I was pleasantly surprised by this book, in part because, for me, the work of Daniel Clowes generally falls into one of two categories: (1) very well written-and-illustrated coming-of-age stories (Ghost World, Wilson, Mr. Wonderful) or (2) surrealist fiction (Velvet Glove Cast in Iron, David Boring). This book is a little bit of both. Like most of Clowes work, it is quite thought-provoking, but what I like about this particular story is that its subject matter - superheroes and superpowers - are ...more
Eric T. Voigt Voigt
Vengeance is not sweet to look upon. It's confusing. Confusion-borne. It's all up in this book. Disappointment. Feelings about truth and right-and-wrong. Who has the power to decide how the world should be run if not ourselves? We are the only ones living our life. It is only our world, in the truest sense in our minds, although it is shared by everyone else, in a slightly different, personal way, in their minds, too. Great 'graphic novel.' My aunt asked what I was reading and I said 'a comic.' ...more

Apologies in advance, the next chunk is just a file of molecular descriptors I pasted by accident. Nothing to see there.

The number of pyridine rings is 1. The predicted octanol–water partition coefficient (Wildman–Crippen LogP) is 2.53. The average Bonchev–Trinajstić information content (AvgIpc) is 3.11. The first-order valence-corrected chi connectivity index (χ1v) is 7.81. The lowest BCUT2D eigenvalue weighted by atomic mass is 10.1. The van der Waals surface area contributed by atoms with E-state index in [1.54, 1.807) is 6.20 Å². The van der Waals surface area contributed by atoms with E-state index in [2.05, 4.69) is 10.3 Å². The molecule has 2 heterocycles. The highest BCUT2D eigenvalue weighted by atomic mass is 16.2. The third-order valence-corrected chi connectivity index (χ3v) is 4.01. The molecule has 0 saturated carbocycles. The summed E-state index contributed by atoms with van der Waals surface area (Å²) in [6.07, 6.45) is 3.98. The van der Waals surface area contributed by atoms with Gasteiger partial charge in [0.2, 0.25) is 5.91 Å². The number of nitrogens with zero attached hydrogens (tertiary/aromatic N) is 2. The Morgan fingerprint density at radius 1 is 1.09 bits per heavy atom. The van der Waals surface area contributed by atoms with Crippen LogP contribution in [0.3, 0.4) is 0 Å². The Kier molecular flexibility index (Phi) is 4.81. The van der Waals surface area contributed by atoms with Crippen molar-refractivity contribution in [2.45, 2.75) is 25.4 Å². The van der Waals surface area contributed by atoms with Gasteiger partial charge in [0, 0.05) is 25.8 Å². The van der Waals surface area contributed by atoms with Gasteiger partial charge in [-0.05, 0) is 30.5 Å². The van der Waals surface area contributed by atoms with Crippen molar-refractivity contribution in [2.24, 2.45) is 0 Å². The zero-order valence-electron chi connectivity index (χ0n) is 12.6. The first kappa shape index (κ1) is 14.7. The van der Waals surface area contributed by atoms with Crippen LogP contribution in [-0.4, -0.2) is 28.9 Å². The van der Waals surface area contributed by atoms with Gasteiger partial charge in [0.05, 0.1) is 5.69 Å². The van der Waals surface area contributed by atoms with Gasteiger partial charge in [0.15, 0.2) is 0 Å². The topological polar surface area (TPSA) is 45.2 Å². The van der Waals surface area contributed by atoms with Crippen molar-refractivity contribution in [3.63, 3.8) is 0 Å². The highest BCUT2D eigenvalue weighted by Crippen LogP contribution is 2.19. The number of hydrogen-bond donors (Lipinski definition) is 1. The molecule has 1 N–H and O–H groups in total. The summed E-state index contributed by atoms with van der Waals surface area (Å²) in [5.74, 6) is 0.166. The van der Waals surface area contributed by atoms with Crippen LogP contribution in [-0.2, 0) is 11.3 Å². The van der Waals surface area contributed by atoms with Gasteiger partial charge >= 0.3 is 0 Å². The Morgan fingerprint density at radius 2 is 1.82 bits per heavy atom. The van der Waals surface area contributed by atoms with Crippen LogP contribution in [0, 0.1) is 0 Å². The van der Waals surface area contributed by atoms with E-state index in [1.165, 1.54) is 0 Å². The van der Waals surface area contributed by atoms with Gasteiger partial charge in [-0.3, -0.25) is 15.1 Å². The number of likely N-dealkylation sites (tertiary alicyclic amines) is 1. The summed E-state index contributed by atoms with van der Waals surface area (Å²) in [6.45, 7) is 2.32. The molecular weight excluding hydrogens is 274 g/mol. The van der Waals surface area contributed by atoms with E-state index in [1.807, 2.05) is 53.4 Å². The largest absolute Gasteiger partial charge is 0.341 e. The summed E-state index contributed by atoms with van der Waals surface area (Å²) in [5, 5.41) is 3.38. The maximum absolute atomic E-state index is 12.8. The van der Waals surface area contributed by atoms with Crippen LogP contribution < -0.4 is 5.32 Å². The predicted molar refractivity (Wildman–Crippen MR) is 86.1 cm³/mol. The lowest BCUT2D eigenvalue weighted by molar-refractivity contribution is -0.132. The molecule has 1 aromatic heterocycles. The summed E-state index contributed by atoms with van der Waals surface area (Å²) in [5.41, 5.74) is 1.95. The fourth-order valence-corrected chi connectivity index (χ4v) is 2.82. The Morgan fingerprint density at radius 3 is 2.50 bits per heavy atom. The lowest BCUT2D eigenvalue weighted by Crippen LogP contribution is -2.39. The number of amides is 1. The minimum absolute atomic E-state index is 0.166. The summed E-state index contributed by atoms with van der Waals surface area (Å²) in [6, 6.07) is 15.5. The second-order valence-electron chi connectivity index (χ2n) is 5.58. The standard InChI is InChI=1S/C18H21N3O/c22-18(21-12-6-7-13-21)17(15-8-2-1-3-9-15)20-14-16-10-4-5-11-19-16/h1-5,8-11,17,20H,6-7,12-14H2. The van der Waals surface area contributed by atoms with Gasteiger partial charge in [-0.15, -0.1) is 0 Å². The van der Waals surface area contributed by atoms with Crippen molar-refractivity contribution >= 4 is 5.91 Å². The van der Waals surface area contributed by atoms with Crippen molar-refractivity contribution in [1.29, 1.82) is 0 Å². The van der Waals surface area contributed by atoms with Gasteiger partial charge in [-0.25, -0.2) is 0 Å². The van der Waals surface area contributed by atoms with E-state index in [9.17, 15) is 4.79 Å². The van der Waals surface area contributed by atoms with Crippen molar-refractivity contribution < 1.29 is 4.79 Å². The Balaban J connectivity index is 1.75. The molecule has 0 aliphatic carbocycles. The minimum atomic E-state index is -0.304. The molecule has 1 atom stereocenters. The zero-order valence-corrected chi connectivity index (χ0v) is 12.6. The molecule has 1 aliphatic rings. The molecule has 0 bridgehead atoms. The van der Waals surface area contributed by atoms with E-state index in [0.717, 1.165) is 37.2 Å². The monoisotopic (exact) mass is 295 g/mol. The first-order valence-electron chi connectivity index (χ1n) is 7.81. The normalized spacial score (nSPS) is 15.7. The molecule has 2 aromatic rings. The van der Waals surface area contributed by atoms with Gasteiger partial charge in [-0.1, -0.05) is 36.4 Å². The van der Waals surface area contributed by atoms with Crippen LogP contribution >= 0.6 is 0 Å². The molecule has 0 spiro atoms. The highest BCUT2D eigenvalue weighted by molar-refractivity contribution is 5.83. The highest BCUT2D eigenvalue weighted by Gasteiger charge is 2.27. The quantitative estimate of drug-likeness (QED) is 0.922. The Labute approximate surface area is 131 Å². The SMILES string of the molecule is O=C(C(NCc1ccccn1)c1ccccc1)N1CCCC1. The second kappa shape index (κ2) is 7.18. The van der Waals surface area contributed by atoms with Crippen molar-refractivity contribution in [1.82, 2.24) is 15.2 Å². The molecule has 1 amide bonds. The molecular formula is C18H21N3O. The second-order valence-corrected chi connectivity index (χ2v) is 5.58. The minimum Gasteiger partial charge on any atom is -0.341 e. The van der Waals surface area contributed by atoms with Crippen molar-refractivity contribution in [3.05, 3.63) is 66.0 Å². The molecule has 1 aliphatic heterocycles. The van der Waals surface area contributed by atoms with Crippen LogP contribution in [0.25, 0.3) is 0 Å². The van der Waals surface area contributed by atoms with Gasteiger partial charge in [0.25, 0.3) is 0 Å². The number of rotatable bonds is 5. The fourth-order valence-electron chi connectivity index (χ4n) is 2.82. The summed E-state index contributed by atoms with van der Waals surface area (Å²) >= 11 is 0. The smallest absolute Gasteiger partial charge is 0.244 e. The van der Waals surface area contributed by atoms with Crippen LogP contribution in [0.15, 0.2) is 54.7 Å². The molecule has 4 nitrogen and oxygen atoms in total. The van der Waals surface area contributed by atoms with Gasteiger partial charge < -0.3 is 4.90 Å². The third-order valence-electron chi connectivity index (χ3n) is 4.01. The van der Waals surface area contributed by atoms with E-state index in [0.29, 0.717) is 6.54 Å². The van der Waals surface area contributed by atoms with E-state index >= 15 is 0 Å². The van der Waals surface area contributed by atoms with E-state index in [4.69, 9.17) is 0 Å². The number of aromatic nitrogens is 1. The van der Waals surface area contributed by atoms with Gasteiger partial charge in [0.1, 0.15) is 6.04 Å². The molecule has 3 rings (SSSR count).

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Daniel Gillespie Clowes is an Academy Award-nominated American author, screenwriter and cartoonist of alternative comic books. Most of Clowes' work appears first in his ongoing anthology Eightball (1989-present), a collection of self-contained narratives and serialized graphic novels. Several of these narratives have been collected published separately as graphic novels, most notably Ghost World. ...more
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Ghost World David Boring Like a Velvet Glove Cast in Iron Wilson Ice Haven

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“You try to make the world a better place and what does it get you? I mean, Christ, how the hell does one man stand a chance against four billion assholes?” 3 likes